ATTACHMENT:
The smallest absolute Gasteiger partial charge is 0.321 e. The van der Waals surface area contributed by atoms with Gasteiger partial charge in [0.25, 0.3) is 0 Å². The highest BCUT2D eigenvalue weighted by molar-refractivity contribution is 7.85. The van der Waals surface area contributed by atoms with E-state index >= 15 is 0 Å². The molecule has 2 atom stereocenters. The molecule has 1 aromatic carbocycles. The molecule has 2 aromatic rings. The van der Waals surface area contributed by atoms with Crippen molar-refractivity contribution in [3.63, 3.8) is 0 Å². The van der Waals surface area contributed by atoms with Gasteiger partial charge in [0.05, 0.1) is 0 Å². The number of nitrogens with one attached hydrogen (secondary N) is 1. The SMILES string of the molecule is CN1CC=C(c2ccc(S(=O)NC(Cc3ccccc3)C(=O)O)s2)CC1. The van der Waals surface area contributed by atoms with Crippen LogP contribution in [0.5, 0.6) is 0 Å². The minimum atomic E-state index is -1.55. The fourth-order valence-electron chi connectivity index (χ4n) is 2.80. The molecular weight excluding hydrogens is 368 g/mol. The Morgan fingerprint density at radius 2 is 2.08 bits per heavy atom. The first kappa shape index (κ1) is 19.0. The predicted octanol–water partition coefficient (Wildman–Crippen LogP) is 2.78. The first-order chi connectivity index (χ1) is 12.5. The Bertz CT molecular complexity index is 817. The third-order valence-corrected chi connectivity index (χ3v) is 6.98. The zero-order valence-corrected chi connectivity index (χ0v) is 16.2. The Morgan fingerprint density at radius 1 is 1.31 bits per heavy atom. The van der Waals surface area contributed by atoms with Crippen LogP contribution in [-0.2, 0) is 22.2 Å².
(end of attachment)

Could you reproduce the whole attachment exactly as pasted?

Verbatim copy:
The smallest absolute Gasteiger partial charge is 0.321 e. The van der Waals surface area contributed by atoms with Gasteiger partial charge in [0.25, 0.3) is 0 Å². The highest BCUT2D eigenvalue weighted by molar-refractivity contribution is 7.85. The van der Waals surface area contributed by atoms with E-state index >= 15 is 0 Å². The molecule has 2 atom stereocenters. The molecule has 1 aromatic carbocycles. The molecule has 2 aromatic rings. The van der Waals surface area contributed by atoms with Crippen molar-refractivity contribution in [3.63, 3.8) is 0 Å². The van der Waals surface area contributed by atoms with Gasteiger partial charge in [0.05, 0.1) is 0 Å². The number of nitrogens with one attached hydrogen (secondary N) is 1. The SMILES string of the molecule is CN1CC=C(c2ccc(S(=O)NC(Cc3ccccc3)C(=O)O)s2)CC1. The van der Waals surface area contributed by atoms with Crippen LogP contribution in [0.5, 0.6) is 0 Å². The minimum atomic E-state index is -1.55. The fourth-order valence-electron chi connectivity index (χ4n) is 2.80. The molecular weight excluding hydrogens is 368 g/mol. The Morgan fingerprint density at radius 2 is 2.08 bits per heavy atom. The first kappa shape index (κ1) is 19.0. The predicted octanol–water partition coefficient (Wildman–Crippen LogP) is 2.78. The first-order chi connectivity index (χ1) is 12.5. The Bertz CT molecular complexity index is 817. The third-order valence-corrected chi connectivity index (χ3v) is 6.98. The zero-order valence-corrected chi connectivity index (χ0v) is 16.2. The Morgan fingerprint density at radius 1 is 1.31 bits per heavy atom. The van der Waals surface area contributed by atoms with Crippen LogP contribution in [-0.2, 0) is 22.2 Å².